9. It is on the basis of these materials, the CGIT came to the conclusion that it was a mistake on the part of the Management not to include the correct number of days worked by the workman and hence, it directed the Management to absorb him after rectifying the register by entering the actual number of days worked by the workman as casual labour. The CGIT also rejected the plea that the workman's case was belated. The CGIT took note of the fact that one co-worker Nambi whose representation was considered favourably and it is only in the case of the workman different yard stick was adopted by the Management. In paragraph 14, the Labour Court found as follows:-
"14. ...It is the mistake committed by the railway administration and therefore, this memorandum namely Ex.M7 will not be applicable to the case of the petitioner. I find the Respondent/ Management cannot take advantage of the mistake committed by the officials of the Respondent/Management and contended that the petitioner has not worked for 703 = days. From the records maintained by the Respondent, it is clear that it is a mistake on the part of railway administration, which was omitted to mention the correct number of days worked by the petitioner. Under such circumstances, I find, as pointed out by the Supreme Court, this Tribunal can consider the relief claimed by the petitioner and the same cannot be rejected on the ground of delay and it can be properly moulded by this Tribunal in the facts and circumstances shown before this forum. Therefore, I find this point in favour of the petitioner."
10. The contention raised by the Management was that the workman had actually worked 362 days thereby sticking to the stand originally taken by them. It was also contended that that the workman had not disputed earlier the number of days worked by him after the publication of the Live Register. With reference to the labour cards produced by the workman, the Management stated that since it was very old documents and at this date, they were not maintainable. Lastly, they also taken a stand as on 01.01.2003, he was more than 43 years old and being an OBC candidate, he is ineligible for empanelment.
11. Mr.Ajay Khose, learned counsel for the workman relied on the judgment of the Division Bench of the Kerala High Court in W.P.(C)No.17375 of 2006 [Union of India v. J.Malgam], wherein the Division Bench considered more or less an identical case. In the penultimate paragraph, the Division Bench observed as follows:-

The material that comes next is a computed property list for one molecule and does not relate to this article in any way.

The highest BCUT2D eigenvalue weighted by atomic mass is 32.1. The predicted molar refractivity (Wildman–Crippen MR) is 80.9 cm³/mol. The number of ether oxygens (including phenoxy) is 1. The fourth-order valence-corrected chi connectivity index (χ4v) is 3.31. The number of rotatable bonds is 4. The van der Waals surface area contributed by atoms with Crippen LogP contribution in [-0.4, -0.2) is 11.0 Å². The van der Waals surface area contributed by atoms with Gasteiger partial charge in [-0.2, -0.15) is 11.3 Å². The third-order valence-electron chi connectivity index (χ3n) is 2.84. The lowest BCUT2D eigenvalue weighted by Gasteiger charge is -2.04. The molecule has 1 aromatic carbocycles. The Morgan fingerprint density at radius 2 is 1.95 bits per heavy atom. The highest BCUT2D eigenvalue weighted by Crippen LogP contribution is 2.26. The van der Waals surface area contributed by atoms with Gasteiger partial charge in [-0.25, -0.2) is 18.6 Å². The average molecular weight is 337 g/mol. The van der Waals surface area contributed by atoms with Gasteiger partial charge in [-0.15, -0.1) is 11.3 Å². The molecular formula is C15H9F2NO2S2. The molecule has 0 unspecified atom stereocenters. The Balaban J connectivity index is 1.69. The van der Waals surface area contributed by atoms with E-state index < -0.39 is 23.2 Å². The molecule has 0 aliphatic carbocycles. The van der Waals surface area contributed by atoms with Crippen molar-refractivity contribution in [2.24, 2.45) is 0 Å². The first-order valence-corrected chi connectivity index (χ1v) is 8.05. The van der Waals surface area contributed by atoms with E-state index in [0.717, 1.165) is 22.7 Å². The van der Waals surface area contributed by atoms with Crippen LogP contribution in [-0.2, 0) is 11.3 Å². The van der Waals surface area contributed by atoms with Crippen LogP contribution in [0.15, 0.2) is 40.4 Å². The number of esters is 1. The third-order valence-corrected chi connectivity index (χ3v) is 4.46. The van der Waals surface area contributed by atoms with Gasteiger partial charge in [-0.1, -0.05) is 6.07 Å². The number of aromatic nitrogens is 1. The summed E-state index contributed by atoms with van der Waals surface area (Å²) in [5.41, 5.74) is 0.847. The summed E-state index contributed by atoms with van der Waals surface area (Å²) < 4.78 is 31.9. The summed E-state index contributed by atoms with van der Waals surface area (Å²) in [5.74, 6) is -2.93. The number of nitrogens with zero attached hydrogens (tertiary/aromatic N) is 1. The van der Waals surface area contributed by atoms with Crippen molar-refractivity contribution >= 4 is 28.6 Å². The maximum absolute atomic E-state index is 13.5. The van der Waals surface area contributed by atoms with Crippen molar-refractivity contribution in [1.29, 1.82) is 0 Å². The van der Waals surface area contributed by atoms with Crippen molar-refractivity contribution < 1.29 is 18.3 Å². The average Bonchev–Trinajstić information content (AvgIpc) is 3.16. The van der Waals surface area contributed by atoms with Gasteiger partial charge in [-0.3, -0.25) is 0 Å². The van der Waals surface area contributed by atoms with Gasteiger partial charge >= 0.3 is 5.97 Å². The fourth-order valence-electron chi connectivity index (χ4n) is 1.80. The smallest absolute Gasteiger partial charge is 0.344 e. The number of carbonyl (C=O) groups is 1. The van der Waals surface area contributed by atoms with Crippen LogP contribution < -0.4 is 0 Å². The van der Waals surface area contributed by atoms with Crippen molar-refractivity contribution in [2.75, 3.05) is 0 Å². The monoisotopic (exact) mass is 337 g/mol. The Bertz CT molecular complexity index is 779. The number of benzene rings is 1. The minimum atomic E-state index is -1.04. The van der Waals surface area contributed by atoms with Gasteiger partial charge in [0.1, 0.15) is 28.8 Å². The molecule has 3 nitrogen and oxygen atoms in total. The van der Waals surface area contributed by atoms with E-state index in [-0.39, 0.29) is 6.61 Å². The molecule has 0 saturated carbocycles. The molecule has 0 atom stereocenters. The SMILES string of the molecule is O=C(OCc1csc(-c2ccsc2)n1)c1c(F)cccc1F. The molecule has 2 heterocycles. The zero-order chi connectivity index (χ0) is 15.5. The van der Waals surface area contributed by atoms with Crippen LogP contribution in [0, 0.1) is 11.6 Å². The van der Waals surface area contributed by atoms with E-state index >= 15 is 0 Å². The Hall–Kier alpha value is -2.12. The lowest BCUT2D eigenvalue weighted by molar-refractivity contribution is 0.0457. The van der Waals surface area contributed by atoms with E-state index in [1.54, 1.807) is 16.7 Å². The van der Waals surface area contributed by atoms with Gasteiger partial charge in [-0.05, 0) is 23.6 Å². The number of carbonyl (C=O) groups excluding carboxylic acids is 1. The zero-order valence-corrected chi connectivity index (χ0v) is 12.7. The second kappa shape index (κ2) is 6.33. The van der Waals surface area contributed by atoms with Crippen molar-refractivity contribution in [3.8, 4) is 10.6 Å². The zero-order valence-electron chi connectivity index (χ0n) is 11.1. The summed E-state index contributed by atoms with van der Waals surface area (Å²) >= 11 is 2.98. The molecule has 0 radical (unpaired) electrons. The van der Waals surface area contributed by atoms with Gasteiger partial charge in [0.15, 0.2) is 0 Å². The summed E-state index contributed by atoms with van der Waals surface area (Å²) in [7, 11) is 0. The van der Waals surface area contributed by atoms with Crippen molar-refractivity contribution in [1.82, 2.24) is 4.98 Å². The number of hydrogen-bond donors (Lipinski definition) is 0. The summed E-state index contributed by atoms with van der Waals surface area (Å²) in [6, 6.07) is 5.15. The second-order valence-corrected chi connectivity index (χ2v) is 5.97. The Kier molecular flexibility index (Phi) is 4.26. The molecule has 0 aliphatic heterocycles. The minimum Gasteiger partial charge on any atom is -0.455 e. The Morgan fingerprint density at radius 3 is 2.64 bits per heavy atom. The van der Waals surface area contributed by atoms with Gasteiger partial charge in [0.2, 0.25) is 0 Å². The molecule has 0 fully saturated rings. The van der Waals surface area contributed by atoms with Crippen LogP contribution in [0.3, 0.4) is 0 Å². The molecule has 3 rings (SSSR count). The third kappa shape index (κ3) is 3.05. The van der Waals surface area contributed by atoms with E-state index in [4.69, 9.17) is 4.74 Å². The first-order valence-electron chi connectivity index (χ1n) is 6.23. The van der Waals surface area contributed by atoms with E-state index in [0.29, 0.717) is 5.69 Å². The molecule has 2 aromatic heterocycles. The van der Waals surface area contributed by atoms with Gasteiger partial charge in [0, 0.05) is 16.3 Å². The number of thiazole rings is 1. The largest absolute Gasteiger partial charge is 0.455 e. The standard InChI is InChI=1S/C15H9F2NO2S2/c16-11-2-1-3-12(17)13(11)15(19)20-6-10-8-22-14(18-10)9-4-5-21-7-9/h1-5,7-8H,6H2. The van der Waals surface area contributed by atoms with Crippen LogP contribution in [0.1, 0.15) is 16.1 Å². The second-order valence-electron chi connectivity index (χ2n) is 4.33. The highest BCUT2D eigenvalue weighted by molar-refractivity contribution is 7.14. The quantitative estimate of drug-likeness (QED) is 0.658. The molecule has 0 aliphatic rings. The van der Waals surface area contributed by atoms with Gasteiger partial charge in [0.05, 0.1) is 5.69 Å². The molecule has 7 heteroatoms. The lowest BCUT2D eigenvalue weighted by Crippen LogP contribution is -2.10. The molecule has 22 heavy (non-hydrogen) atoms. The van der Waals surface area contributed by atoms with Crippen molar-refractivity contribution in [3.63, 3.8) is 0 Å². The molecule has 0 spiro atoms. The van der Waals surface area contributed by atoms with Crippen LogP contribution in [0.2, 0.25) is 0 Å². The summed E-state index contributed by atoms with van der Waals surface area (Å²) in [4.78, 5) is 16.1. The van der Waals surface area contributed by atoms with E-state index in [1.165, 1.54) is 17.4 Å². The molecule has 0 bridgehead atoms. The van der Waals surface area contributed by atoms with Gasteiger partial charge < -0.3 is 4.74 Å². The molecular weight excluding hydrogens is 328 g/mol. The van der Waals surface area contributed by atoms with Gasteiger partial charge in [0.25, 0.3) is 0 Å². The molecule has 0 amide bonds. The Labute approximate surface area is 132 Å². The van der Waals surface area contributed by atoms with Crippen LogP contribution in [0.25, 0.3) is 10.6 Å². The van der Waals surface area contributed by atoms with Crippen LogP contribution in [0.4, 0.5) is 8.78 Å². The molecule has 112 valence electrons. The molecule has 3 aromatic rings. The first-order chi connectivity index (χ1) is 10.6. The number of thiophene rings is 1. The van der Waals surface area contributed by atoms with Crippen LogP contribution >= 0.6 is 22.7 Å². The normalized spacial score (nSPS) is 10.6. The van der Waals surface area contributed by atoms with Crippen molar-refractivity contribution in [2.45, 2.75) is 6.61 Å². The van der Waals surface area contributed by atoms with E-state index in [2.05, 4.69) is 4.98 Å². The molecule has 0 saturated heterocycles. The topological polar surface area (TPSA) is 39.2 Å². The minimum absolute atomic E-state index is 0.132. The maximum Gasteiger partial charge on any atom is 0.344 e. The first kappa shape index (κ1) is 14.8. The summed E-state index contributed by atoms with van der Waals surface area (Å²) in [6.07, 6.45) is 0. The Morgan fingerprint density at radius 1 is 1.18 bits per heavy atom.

"... Even if those circulars are not quashed, still, the applicants are entitled to get relief, as they were being absorbed on the strength of the judgment in Inder Pal Yadav's Case (cited supra). The said judgment and the subsequent orders issued by the Railways do not prescribe any age limit in the matter of absorption. Only for the first time age limit was insisted after the issuance of the above said circulars. So, we declare that both the circulars will not apply to the absorption of casual labourers, who have completed 306 days' service and are being absorbed as per the decision in Inder Pal Yadav's case (cited supra). The Umadevi's case has no application to the facts of this case, as in this case, the absorption is being made by the Railways as per the order of the Apex Court in Inder Pal Yadav's case (cited supra). The only dispute is regarding the age limit."
12. The learned counsel also referred to another judgment of the Division Bench of the Kerala High Court in W.P.(C)No.288813 of 2007 [Union of India v. Balakrishnan Nair K], wherein, the division Bench set out the conditions for absorption and in paragrapgh 10, it stipulated that there must be minimum period of 5 years service. According to the learned counsel, these orders were given effect to by the Railways by consequential proceedings issued by them. Therefore in the case of the workman, there cannot be different yard stick.
13. The learned counsel also referred to the judgment of the Supreme Court reported in (1999) 9 SCC 178 [Mahavir Singh v. U.P.State Electricity Board and others] with reference to delay in raising a dispute. The Supreme Court in paragraph 3 held as follows:-
"3. Once the termination is held to be illegal, we fail to appreciate how the entire reference could have been rejected. The dispute lingered on for a number of years. That would not mean that the dispute had ceased to exist. It is, of course, true that belatedly the dispute was raised but that has been taken care of by the Labour Court by not awarding full back wages but only 50% of the back wages all throughout from the date of termination till reinstatement. Such order as passed by the Labour Court could not be said to be in any way uncalled for and illegal."
14. In the light of the above, no fault can be found with the findings of CGIT that the petitioner worked for more than 700 days and therefore, he is eligible for absorption as per the seniority. Hence, W.P.No.44584 will stand dismissed.
15. At the same time, the CGIT cannot leave the worker at the mercy of the Railways without even deciding whether he is entitled for back wages on such reinstatement. If the petitioner's actual number of days is included as 703 = days, he should be given appropriate seniority under Live Register and should have been absorbed. If any of the juniors of the petitioner have been absorbed having lesser number of days, then the petitioner should also be absorbed from the date on which his juniors were absorbed with all consequential benefits including back wages and service continuity. Accordingly, W.P.No.13965 of 2007 stands allowed. Parties are allowed to bear their own costs.